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Searching for the misinformation “twilight zone”
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Sept. 28, 2017, 12:53 p.m.
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LINK:  ➚   |   Posted by: Shan Wang   |   September 28, 2017

Facebook is trying to climb out of a maelstrom of bad PR.

It’s turning over several thousand Russia-linked political posts to Congressional investigators. The president is now unhappy with the platform: Facebook has “always been anti-Trump,” Donald Trump whined on Twitter on Wednesday. (Mark Zuckerberg wrote in a response that Facebook is doing it right, because both sides are angry at it, OK?!)

Amid all that, the social media giant is about to launch its new subscriptions initiative, after Zuckerberg himself confirmed last month that Facebook would start testing it with a “small group of U.S. and European publishers.” The program will allow readers to subscribe to these news organizations directly through Facebook — Facebook won’t be taking a cut — and is reportedly launching sometime this week, according to analyst Ken Doctor.

Who are these participating publishers? Many prominent news outlets have already pulled their work from Facebook’s much-touted Instant Articles. The New York Times, Financial Times, and Wall Street Journal owner News Corp are reportedly instead in talks with Facebook’s partner-in-duopoly Google to improve targeting of their subscription services. From Doctor’s reporting in The Street:

Among those not participating in this first phase of the program: The New York Times, The Wall Street Journal and the Financial Times, I’ve learned. All three continue to talk with Facebook, urging more flexibility in Facebook’s approach — while taking their wish list to Facebook’s now archenemy, Alphabet Inc.’s Google, asking that platform to use its artificial intelligence in better targeting and converting subscription prospects. Those three global publishing giants are among the digital subscription leaders, making their absence from the program high-profile.

The other notable test partners will reportedly be The Washington Post, The Economist, and news outlets from two U.S. newspaper chains, Tronc and Hearst. The test of the news subscriptions program will include around two dozen different outlets, “about 90 percent of them newspapers”:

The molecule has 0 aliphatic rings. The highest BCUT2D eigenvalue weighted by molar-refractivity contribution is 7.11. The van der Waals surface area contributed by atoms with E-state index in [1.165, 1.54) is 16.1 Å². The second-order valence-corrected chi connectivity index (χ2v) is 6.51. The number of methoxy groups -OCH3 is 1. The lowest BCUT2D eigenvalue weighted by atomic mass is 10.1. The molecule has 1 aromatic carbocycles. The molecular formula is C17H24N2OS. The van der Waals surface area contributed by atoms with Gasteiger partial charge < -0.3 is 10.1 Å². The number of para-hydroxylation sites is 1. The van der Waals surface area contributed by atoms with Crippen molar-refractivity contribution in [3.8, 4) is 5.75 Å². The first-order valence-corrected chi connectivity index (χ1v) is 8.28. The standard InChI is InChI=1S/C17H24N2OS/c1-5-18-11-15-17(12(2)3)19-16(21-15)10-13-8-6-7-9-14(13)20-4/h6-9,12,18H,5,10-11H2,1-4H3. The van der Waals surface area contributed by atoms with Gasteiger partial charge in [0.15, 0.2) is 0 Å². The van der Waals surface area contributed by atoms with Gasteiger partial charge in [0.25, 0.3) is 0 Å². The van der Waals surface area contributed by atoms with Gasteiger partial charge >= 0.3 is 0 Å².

…the Washington Post will be the biggest name in the program at launch. Long an all-in participant in Facebook’s underlying Instant Articles program, the Post continues to zag when some of its nation/global peers zig. Its experimentation has paid off. This week, it passed the million mark in digital-only subscriptions, still half the Times’ digital news subscription total, but the fastest growth rate in the business.

In addition, The Economist and two big U.S. newspaper chains have said, “Count me in,” as the program launches. In total, Facebook will be able to point to a roster of about two dozen titles, about 90% of them newspapers. Most are U.S.-based, but German publishers are among the European representatives, I’ve learned from multiple sources.

…as the Facebook subscriptions product launches, the San Diego Union-Tribune will be joined by both Tronc’s flagship Los Angeles Times and the Baltimore Sun in the test.

Publishers were hesitant to join the initiative, Doctor writes, because the new program won’t be offering much better data than was already available through the standard Instant Articles program, and because Facebook was adamant about sticking to a 10-articles-for-free paywall model:

Facebook wouldn’t budge on one key deal point, and that proved a deal-breaker for some publishers. Those publishers participating in subscriptions must offer readers 10 free monthly articles before the paywall can lower. That sounds reasonable. Yet industry stats show that even in a paywall of five — half of Facebook’s 10 — only 3% to 5% of readers will hit the wall in a given month. If they don’t hit the wall, they’re not going to buy a subscription. Instead, publishers — including the big ones not participating in this launch — want “flexible sampling.” In short, they want to decide how many freebies to offer, and maybe to adjust that number on the fly — as some are now doing on their own sites.

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